3 Gee, An Introduction to the Book of Abraham, 53; cf. R. Doran, “Pseudo-Eupolemus,” in The Old Testament Pseudepigrapha, ed. James H. Charlesworth (New York, N.Y.: Doubleday, 1985), 2:881. As with the works attributed to Hecateus, the authorship of the texts attributed to Eupolemus remains disputed. See Ben Zion Wacholder, “Pseudo-Eupolemus’ Two Greek Fragments on the Life of Abraham,” Hebrew Union College Annual 34 (1963): 83–113. Regardless of these texts’ true authorship, they nevertheless do preserve accounts about Abraham circulating in ancient Egypt (and the broader Jewish world of Antiquity) that parallel the Book of Abraham.

4 Gee, An Introduction to the Book of Abraham, 53; J. J. Collins, “Artapanus,” in The Old Testament Pseudepigrapha, 2:897.

5 Gee, An Introduction to the Book of Abraham, 53; cf. Philo, “On Abraham,” in The Works of Philo: Complete and Unabridged, trans. C. D. Yonge (Peabody, MA.: Hendrickson Publishers, 1993), 417.

6 Gee, An Introduction to the Book of Abraham, 53; cf. Dale C. Allison, The Testament of Abraham (Berlin: Walter de Gruyter, 2003); Jared Ludlow, “Appropriation of Egyptian Judgment in the Testament of Abraham?” in Evolving Egypt: Innovation, Appropriation, and Reinterpretation in Ancient Egypt, ed. Kerry Muhlestein (Oxford: Archaeopress, 2012), 99–103.

7 Gee, An Introduction to the Book of Abraham, 53; cf. the Coptic homily translated and discussed in John Gee, “An Egyptian View of Abraham,” in Bountiful Harvest: Essays in Honor of S. Kent Brown, ed. Andrew C. Skinner, D. Morgan Davis, and Carl Griffin (Provo, UT: Neal A. Maxwell Institute for Religious Scholarship, 2011), 137–156. Additional extra-biblical texts and traditions about Abraham can be accessed in John A. Tvedtnes, Brian M. Hauglid, and John Gee, eds., Traditions About the Early Life of Abraham (Provo, UT: Foundation for Ancient Research and Mormon Studies, 2001).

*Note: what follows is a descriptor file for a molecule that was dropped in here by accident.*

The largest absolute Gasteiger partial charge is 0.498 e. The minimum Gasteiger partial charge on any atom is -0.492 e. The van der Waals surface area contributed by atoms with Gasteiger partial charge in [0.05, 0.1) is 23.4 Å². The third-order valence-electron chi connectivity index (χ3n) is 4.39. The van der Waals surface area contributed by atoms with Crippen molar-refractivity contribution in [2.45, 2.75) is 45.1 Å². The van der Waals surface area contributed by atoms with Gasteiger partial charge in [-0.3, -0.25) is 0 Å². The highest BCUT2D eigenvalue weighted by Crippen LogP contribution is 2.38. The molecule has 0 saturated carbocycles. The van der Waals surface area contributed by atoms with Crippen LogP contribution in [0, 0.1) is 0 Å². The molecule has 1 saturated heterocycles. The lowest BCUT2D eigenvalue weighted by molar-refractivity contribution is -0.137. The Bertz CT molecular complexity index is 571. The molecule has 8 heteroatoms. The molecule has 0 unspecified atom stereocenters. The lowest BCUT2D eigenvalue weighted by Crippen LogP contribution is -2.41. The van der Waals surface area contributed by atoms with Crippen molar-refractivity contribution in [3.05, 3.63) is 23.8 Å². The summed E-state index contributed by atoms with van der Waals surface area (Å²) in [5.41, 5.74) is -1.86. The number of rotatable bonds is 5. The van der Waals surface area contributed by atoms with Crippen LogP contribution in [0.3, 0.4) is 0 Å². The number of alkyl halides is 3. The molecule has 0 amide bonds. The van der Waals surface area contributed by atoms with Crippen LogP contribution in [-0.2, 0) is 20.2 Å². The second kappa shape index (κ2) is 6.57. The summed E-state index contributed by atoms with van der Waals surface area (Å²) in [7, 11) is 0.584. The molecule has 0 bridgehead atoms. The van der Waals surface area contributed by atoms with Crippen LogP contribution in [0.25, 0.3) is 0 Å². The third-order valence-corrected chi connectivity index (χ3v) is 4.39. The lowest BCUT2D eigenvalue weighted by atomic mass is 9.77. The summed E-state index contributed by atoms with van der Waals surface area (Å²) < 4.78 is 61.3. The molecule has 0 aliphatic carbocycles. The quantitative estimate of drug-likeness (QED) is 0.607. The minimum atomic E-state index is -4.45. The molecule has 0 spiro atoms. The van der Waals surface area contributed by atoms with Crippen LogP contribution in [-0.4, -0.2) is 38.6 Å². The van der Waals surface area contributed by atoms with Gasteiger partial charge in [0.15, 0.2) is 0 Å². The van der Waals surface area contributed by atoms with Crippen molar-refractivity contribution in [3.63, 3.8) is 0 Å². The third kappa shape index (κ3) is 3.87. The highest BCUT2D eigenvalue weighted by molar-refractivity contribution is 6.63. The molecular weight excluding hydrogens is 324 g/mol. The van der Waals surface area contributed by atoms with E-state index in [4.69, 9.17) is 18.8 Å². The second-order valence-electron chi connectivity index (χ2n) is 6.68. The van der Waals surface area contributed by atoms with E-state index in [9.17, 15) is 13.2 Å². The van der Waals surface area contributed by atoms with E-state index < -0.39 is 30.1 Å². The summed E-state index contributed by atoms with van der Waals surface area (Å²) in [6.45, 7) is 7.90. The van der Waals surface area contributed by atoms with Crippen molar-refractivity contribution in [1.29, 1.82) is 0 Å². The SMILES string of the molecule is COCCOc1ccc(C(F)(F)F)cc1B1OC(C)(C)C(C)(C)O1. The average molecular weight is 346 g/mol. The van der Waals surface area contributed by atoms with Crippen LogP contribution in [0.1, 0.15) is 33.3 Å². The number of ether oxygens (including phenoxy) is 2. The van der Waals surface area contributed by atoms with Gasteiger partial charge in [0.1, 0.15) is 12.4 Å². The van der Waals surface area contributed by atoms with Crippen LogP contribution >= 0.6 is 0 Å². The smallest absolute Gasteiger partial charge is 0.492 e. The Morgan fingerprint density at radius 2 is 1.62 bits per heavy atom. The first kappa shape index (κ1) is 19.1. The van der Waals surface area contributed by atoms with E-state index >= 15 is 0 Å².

8 Hans Dieter Betz, “Introduction,” in The Greek Magical Papyri in Translation, ed. Hans Dieter Betz (Chicago, IL.: University of Chicago Press, 1986), xli.

9 Kerry Muhlestein, “Abraham, Isaac, and Osiris-Michael: The Use of Biblical Figures in Egyptian Religion,” in Achievements and Problems of Modern Egyptology, ed. Galina A. Belova (Moscow: Russian Academy of Sciences, 2012), 246–259.

10 Kerry Muhlestein, “The Religious and Cultural Background of Joseph Smith Papyrus I,” Journal of the Book of Mormon and Other Restoration Scripture 22, no. 1 (2013): 26.

11 Muhlestein, “The Religious and Cultural Background of Joseph Smith Papyrus I,” 23.

12 Spells from this corpus that invoke Abraham (or Abraam) can be read in Betz, The Greek Magical Papyri in Translation, 8, 125, 164, 171, 191, 194, 262, 276, 300, 310.

13 Muhlestein, “The Religious and Cultural Background of Joseph Smith Papyrus I,” 26, citing Origen, Contra Celsum 1.22. The spells Origen may have had in mind include one for “driving out demons” that includes the line, “Hail, God of Abraham; hail, God of Isaac; hail, God of Jacob” (PGM IV.1235), in Betz, The Greek Magical Papyri in Translation, 62; or one that reads “I conjure you all by the god of Abraham, Isaac, and Jacob, that you obey my authority completely (PGM XXXV.15), in Betz, The Greek Magical Papyri in Translation, 268.

14 Muhlestein, “The Religious and Cultural Background of Joseph Smith Papyrus I,” 30.

15 See the extensive discussion in John Gee, “Abracadabra, Isaac, and Jacob,” FARMS Review of Books on the Book of Mormon 7, no. 1 (1995): 19–85.